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Mangaian Society



Children were usually suckled at the breast as long as the mother's breasts secreted milk. Gill (11, p. 12) states that he saw a lad three years old still being suckled at the breast. In general, however, the period of suckling did not extend beyond two years. Many children of chiefs were provided with extra wet nurses with the idea of improving their physique through the quantity of food provided. Such services could be commandeered from among the many female attendants in the household of the chief or from collateral relatives. When children cried for the breast at night, it was usual in superior families to light a small fire of a few sticks either of small branches of toa page 88(Casuarina) or of stalks of roro (dried coconut flower stalks) to give the mother some light during feeding.

The toa fire consisted of sticks that had been previously lighted (komoto) and would thus readily light up again. It was held that, because toa was the wood from which weapons were made, children fed at a toa fire would grow up proud and arrogant and would seek for power in adult life. Though to others such a proceeding was offensive, the parents really desired their sons to act in a manner that befitted the rank to which they aspired.

The roro fire was a torch of strips of coconut flower stalks which, when lit, continued to smoulder away for some time. A child fed by such a light was believed to grow up modest and respectful in demeanor. Such children were approved of by others, the term 'aka'aka was applied to them, and of them the learned men ('are korero) said approvingly, "I taka ai teia i roro'ia." (This [child] is of good behavior because its night feeding was lighted with coconut flower stalks.) In this saying the noun roro is used as a verb, roro'ia, to denote not only the lighting but the feeding as well.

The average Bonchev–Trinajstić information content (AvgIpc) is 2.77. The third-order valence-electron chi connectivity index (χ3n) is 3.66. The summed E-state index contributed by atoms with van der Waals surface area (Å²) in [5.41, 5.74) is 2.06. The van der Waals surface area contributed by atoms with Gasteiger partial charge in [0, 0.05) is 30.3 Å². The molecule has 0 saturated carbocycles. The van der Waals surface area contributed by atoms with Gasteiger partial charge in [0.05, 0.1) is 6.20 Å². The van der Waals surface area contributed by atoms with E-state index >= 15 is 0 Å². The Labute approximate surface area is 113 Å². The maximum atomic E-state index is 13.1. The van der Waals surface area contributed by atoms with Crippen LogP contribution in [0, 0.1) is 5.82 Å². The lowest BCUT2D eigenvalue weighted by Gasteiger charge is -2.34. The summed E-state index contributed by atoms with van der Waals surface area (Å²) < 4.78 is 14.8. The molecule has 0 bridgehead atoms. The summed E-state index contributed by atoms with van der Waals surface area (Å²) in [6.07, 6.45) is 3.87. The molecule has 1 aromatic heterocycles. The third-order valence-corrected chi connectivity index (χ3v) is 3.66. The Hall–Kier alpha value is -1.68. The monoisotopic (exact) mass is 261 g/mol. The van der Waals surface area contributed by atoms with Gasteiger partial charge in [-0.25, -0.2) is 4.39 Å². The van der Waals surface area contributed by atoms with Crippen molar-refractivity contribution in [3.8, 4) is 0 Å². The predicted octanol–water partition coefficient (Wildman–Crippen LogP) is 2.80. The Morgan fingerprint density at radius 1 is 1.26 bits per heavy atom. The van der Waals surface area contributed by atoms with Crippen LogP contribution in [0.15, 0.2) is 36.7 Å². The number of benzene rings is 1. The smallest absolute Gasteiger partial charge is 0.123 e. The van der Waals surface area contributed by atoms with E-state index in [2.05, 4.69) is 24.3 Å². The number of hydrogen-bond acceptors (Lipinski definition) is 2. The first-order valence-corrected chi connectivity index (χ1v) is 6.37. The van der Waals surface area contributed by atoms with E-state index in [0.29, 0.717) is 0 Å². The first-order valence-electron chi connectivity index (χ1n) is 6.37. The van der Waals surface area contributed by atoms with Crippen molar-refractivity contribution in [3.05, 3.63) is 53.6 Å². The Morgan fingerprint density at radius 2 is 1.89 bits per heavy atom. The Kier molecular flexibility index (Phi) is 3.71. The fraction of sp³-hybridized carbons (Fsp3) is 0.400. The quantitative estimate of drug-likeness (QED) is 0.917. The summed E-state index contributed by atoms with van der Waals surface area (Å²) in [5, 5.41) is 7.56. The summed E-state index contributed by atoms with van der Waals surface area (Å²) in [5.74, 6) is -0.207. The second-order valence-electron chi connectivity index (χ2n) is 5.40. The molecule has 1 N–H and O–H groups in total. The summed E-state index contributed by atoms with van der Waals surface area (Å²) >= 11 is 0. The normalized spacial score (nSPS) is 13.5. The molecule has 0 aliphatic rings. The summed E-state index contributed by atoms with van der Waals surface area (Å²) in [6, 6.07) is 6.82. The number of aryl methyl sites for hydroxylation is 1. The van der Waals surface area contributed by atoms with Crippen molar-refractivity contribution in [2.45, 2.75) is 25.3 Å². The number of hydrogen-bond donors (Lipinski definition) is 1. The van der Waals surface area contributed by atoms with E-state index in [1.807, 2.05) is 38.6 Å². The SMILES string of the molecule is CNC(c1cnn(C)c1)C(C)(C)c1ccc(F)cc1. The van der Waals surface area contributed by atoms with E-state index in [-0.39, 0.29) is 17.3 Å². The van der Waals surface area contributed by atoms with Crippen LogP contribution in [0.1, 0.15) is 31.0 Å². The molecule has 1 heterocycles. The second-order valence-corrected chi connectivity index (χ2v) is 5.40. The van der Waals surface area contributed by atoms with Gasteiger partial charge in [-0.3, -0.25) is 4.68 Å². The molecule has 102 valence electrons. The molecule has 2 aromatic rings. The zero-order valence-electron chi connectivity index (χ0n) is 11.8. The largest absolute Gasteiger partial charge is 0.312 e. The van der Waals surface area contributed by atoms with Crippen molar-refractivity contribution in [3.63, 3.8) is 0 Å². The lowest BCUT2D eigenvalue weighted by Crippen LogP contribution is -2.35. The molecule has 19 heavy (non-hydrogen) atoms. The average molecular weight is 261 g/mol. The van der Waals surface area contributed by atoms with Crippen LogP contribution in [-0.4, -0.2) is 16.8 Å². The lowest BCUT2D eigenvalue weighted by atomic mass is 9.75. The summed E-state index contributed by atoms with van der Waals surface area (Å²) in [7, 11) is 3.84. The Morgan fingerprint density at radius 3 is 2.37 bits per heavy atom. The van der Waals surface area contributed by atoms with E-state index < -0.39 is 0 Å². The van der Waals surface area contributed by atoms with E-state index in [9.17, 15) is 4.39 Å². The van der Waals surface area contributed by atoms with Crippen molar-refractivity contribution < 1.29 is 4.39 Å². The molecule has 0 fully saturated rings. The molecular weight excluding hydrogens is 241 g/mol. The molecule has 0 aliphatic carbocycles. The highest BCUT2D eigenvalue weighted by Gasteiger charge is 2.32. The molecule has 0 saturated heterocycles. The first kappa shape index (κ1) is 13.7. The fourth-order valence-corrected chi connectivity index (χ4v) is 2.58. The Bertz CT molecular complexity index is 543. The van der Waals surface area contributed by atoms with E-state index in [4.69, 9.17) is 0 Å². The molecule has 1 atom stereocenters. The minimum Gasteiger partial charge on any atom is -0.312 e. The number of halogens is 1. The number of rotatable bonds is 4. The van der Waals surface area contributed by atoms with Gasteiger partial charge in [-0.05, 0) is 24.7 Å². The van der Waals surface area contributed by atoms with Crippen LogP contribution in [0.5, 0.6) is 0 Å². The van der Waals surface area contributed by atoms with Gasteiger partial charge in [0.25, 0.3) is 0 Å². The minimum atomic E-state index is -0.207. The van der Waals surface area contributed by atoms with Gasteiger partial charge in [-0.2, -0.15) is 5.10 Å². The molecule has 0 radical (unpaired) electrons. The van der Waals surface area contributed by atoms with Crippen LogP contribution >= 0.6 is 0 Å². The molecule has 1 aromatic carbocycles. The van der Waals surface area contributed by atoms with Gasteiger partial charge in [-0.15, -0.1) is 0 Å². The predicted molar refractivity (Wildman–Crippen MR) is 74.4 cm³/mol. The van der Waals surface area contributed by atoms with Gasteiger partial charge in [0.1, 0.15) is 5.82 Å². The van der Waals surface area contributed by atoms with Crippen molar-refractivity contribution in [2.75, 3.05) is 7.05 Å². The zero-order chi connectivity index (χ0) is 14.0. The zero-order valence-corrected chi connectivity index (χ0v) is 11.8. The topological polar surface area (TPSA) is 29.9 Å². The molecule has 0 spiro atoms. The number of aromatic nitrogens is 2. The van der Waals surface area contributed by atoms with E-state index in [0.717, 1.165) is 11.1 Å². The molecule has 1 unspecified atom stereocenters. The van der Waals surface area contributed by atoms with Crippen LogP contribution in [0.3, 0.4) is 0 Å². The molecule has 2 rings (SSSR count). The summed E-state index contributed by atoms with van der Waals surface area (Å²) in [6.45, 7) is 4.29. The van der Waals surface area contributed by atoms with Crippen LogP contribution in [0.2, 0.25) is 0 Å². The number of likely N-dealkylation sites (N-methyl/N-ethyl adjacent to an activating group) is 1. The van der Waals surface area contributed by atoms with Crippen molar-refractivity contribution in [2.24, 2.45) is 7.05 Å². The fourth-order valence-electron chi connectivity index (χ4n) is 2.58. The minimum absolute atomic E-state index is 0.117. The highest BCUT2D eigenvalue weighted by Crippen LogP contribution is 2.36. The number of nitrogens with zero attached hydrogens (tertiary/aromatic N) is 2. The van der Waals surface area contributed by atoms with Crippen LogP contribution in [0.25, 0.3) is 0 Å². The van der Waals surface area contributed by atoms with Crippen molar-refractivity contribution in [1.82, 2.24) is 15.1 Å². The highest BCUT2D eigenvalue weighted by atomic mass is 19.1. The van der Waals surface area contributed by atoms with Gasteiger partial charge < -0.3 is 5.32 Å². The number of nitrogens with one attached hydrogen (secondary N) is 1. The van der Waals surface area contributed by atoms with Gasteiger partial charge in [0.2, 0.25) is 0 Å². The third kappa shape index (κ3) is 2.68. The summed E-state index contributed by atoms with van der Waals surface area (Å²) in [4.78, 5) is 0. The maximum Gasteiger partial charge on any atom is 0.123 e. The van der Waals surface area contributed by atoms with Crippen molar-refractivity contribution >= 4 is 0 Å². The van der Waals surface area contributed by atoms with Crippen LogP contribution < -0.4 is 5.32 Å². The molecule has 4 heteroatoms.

When the mother's milk was considered bad—and sometimes a lazy mother made this an excuse—the child had to be fed artificially. Owing to the absence of mammals that could supply a substitute for human milk, the substitutes used were coconut cream expressed from finely grated mature coconuts, cooked taro well chewed by the mother or attendant, and the cooked tender leaves (paka) of the taro made into a mush with a little water. As the child grew older, the soft flesh of immature coconuts was added to the diet. It is astonishing that any children survived artificial feeding.